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ARS Home » Northeast Area » Beltsville, Maryland (BARC) » Beltsville Agricultural Research Center » Invasive Insect Biocontrol & Behavior Laboratory » Research » Publications at this Location » Publication #337494

Research Project: Urban Small Farms and Gardens Pest Management

Location: Invasive Insect Biocontrol & Behavior Laboratory

Title: Chemical ecology of Halyomorpha halys: Discoveries and applications

item Weber, Donald
item Morrison, William - Rob
item Khrimian, Ashot
item Rice, Kevin
item Leskey, Tracy
item RODRIGUEZ-SAONA, CESAR - Rutgers University
item NIELSEN, ANNE - Rutgers University
item BLAAUW, BRETT - University Of Georgia

Submitted to: Journal of Pest Science
Publication Type: Review Article
Publication Acceptance Date: 4/26/2017
Publication Date: 4/27/2017
Citation: Weber, D.C., Morrison III, W.R., Khrimian, A., Rice, K.B., Leskey, T.C., Rodriguez-Saona, C., Nielsen, A.L., Blaauw, B.R. 2017. Chemical ecology of Halyomorpha halys: Discoveries and applications. Journal of Pest Science. 90:989-1008.

Interpretive Summary: The brown marmorated stink bug is a highly destructive pest originally from east Asia that was accidentally introduced into North America and Europe in the last two decades. For detection and monitoring of pest populations, farmers and scientists often use pheromones (volatile chemicals attracting members of the same species) and other attractants to trap pests. However, prior to its invasion, very little was known about the pheromones or other attractants of brown marmorated stink bug, posing a problem of how to detect and measure their populations. Since then, however, researchers have identified the aggregation pheromone (produced by male bugs and attracting females, males and the immature nymph bugs), and combined it with another stink bug’s pheromone for added attraction. Commercially-available lures and traps are now available for farmers, and for some crops such as apples, monitoring traps are used to decide when pest populations need to be controlled, only when necessary. In the future, pheromones, possibly with other attractants, may be used to control and not just to monitor brown marmorated stink bug. This review article summarizes the discoveries and uses of insect and plant-produced chemical signals in the ecology and behavior of the brown marmorated stink bug. It should be of interest to researchers, pest managers, and growers of affected crops.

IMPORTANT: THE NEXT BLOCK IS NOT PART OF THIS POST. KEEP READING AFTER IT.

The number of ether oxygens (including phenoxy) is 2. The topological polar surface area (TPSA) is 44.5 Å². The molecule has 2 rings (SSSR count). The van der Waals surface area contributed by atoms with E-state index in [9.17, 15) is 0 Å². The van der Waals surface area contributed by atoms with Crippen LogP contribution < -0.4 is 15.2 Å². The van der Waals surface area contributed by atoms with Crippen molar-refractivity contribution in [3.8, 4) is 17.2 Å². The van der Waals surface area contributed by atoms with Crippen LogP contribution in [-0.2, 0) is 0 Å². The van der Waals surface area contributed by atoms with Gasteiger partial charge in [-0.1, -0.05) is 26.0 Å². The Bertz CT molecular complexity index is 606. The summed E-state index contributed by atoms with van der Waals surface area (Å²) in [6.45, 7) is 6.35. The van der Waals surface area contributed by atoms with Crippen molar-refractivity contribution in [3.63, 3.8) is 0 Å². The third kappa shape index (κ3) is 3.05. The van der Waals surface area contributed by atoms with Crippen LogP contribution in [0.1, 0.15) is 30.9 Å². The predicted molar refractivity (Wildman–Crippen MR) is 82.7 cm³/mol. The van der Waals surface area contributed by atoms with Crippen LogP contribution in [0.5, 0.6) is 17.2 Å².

Technical Abstract: There have been notable and significant advances in elucidating the chemical ecology of the invasive Halyomorpha halys (Hemiptera: Pentatomidae), brown marmorated stink bug. This highly destructive and polyphagous pest is originally from Korea, China, and Japan, but was accidentally introduced into other parts of the world through commerce. Prior to its invasion into other regions, very little was known about the chemical ecology of H. halys. However, since that point, researchers have identified and synthesized its aggregation pheromone, documented its synergism with the pheromone of another Asian stink bug, Plautia stali, developed monitoring traps of various designs, and lures with reliable attractants have become commercially available. Furthermore, plant volatiles have been shown to have both attractive, neutral, and repellent effects on attraction and retention of H. halys, and H. halys-derived volatiles have been shown to play a role in recruiting the natural enemy community. Finally, management strategies based on pheromone-based technology have been evaluated, including sprays based on a cumulative threshold of adult captures in pheromone-baited traps, and the use of intensively baited trees in an attract-and-kill strategy to manage this pest. This review summarizes the available literature on the chemical ecology of H. halys, and concludes with several research areas that should be explored in future research.